Speakers

Keynote Speakers

Aniyizhai Annamalai

Aniyizhai Annamalai MD
Associate Professor
Departments of Psychiatry and Internal Medicine
Yale School of Medicine
Medical Director, Yale Adult Refugee Clinic

Dr. Annamalai is the medical director of the adult Yale Refugee Clinic that partners with the local refugee resettlement agency to provide comprehensive health screening and longitudinal care for all newly arrived refugees in New Haven, Connecticut. She has been working with refugee populations for the last ten years, and as both an internist and psychiatrist, provides both primary care and mental health services. The clinic serves as a central point for several clinical, educational and research programs to improve health of refugees resettling in New Haven. Dr. Annamalai is the editor of ‘Refugee Health Care’, a reference book, currently in its second edition, used by clinicians caring for refugees. Her academic interest is in integrating physical and mental health care for vulnerable populations, including refugees.

Nahlah Ayed

Nahlah Ayed
Host and Producer CBC IDEAS

Nahlah Ayed is host and producer at CBC IDEAS. She is an award winning veteran of foreign reportage: first in the Middle East, where she spent nearly a decade covering the region’s conflicts; then in London, covering some of the biggest stories of our times—Russia’s annexation of Crimea, Europe’s refugee arrivals, the Brexit vote and its fallout, and the Rohingya Muslim crisis. She’s reported from all over the world: India, to Iran, Myanmar, to North Korea. Ayed holds a Master of Journalism from Carleton University, a Master’s degree in interdisciplinary studies and B.Sc. in genetics from the University of Manitoba, and three honourary PHDs. Her first book, A Thousand Farewells, is a national bestseller that was shortlisted for the Governor General’s non-fiction award. She was born and raised (mostly) in Winnipeg.

Sahar Bahadi

Sahar Bahadi
Advocate and Paeditrician

Dr Sahar Bahadi is a pediatrician from Aleppo, Syria where she worked in multiple hospitals over a 25-year period including the Red Crescent Hospital for children, all while running her own private clinic. In addition, she volunteered for many years in the Red Crescent Clinic for cerebral palsy and handicapped children, where she provided clinical care and lectures on child health to parents through UNICEF. In 1991, Dr. Bahadi completed a postgraduate study in the history of medicine and contributed to an encyclopedia of famous Arab and Muslim scholars. Although she worked very hard, her work was rewarding and safe.

At the beginning of the Syrian war in 2011, she received death threats to herself and her family, and she left Syria to start a new life in Canada for the safety of her children. On July 27th 2013, her vision of a safe new life was shattered when she received news of the death of her son Sammy Yatim by a policeman, on a Toronto Street car, who was subsequently charged and convicted of attempted murder.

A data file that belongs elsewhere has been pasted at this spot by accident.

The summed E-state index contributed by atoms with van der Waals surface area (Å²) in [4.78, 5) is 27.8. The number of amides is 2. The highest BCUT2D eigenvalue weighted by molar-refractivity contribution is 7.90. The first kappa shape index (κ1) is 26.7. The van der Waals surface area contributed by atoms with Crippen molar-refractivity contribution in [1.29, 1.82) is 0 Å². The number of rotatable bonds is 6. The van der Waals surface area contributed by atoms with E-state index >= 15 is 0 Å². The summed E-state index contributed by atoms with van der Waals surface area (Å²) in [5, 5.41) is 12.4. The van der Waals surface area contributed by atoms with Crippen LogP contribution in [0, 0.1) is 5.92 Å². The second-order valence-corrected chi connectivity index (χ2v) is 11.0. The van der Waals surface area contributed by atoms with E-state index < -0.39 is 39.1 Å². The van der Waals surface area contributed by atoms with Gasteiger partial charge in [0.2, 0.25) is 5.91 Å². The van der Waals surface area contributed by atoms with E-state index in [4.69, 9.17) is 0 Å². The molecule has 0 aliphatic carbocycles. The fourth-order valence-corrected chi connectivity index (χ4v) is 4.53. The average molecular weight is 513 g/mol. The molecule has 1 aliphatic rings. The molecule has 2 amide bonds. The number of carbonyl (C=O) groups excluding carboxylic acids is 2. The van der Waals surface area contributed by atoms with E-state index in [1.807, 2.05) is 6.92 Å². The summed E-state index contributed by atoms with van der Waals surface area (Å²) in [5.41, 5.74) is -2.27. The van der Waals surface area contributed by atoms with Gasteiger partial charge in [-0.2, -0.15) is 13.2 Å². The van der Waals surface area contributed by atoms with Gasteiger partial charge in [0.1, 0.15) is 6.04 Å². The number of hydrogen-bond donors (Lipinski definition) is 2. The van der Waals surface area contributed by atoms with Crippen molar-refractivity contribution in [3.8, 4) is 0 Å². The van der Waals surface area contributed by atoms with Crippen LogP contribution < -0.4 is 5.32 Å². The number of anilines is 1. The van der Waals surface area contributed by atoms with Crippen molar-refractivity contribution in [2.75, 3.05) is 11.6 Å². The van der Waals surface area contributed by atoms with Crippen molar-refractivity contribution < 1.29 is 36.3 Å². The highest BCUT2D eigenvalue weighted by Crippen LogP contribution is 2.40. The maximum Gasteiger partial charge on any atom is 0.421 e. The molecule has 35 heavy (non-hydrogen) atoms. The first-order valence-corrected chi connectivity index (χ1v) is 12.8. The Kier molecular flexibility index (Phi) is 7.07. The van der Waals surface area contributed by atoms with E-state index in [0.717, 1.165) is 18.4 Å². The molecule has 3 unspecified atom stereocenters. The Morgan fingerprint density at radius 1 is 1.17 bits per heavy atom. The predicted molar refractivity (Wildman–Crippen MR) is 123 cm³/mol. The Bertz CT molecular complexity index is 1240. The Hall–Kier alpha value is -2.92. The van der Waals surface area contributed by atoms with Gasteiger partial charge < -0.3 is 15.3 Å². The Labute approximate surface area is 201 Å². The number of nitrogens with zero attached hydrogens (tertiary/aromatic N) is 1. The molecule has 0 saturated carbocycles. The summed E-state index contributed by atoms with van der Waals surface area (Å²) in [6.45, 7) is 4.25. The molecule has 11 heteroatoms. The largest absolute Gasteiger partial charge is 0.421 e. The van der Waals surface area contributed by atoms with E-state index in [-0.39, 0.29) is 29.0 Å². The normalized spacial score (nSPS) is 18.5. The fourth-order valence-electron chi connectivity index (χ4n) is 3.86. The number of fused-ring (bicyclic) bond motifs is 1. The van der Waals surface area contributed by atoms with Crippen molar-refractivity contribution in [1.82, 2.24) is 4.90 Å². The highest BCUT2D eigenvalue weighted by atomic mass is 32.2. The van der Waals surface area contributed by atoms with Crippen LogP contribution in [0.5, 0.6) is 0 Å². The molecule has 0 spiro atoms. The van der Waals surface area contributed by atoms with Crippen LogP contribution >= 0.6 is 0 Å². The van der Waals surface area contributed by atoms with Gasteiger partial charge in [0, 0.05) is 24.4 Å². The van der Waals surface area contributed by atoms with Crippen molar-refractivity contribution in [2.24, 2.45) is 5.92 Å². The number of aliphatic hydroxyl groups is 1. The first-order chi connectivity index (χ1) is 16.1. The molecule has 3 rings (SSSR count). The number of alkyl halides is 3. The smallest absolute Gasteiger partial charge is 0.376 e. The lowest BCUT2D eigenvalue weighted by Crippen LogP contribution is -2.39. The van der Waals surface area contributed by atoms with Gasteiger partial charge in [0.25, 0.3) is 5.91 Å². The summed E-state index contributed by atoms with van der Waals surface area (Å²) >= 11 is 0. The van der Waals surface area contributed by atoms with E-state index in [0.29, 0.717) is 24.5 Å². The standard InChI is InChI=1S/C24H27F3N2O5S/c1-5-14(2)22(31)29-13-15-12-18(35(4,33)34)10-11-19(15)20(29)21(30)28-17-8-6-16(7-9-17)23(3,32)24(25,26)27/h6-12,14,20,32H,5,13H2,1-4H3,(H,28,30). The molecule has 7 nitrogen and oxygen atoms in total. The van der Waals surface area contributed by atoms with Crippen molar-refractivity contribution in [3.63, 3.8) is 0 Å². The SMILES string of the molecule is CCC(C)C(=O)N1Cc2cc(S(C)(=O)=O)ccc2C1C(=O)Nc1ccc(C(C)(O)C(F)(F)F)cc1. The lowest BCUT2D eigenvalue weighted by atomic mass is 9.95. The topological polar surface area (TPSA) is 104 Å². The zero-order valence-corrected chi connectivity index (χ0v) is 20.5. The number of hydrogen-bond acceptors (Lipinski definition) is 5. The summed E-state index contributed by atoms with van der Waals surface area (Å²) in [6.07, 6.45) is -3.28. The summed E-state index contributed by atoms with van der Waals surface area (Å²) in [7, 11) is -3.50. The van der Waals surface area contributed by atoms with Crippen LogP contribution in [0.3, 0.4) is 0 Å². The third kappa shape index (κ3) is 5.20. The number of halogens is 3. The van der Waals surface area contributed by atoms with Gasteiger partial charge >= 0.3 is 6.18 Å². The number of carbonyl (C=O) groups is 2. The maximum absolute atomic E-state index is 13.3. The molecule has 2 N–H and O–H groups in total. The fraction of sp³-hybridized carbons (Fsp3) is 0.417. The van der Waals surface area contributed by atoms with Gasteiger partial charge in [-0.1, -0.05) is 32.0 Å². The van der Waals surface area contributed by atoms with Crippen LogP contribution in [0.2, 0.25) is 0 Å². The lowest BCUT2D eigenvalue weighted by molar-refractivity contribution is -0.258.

While Dr. Bahadi has been experienced unimaginable pain due to the loss of her son, and her country, she continued to volunteer through the international organization Woman and Health Alliance to treat Syrian refugee children in refugee camps in Greece and Lebanon. In Canada she has been volunteering with the Arab Community Centre of Toronto, and recently with Dr. Banerji at the COSTI pediatric clinic.

Martin S. Cetron

Martin S. Cetron MD FIDSA FASTMH
Director, Global Migration and Quarantine
CDC

Martin Cetron, MD, is the Director for the Division of Global Migration and Quarantine (DGMQ) at the U.S. Centers for Disease Control and Prevention (CDC). Dr. Cetron holds faculty appointments in the Division of Infectious Disease at the Emory University School of Medicine and the Department of Epidemiology at Rollins School of Public Health. He received his B.A. from Dartmouth College in 1981 and his M.D. from Tufts University in 1985. He trained in Internal Medicine at the University of Virginia and Infectious Diseases at the University of Washington before joining the CDC’s Epidemic Intelligence Service and becoming a Commissioned Officer in the U.S. Public Health Service (PHS) in 1992. His primary research interests are global health and migration with a focus on emerging infections, tropical diseases, and vaccine-preventable diseases in mobile populations. Dr. Cetron has co-authored more than 100 publications. Dr. Cetron has also been a leader in public health emergency preparedness and response activities at CDC and is a graduate of the Harvard School of Public Health & Kennedy School of Government’s National Preparedness Leadership Institute. For over 20 years, he has conducted epidemiologic research globally, developed global health policy and led domestic and international outbreak investigations including high profile international emergency responses to emerging infectious disease outbreaks [Anthrax bioterrorism 2001, SARS epidemic 2003, U.S. Monkeypox 2003, Hurricane Katrina/ Rita 2005, H1N1 influenza pandemic 2009, Haiti Earthquake / Cholera Responses 2010-11, Japan Tsunami-Radiation 2011, H7N9 2013, and MERS CoV 2012-3, Coronavirus Response (2013), Unaccompanied Children Central America (2014), Ebola Response (2014) & Zika Virus (2015)].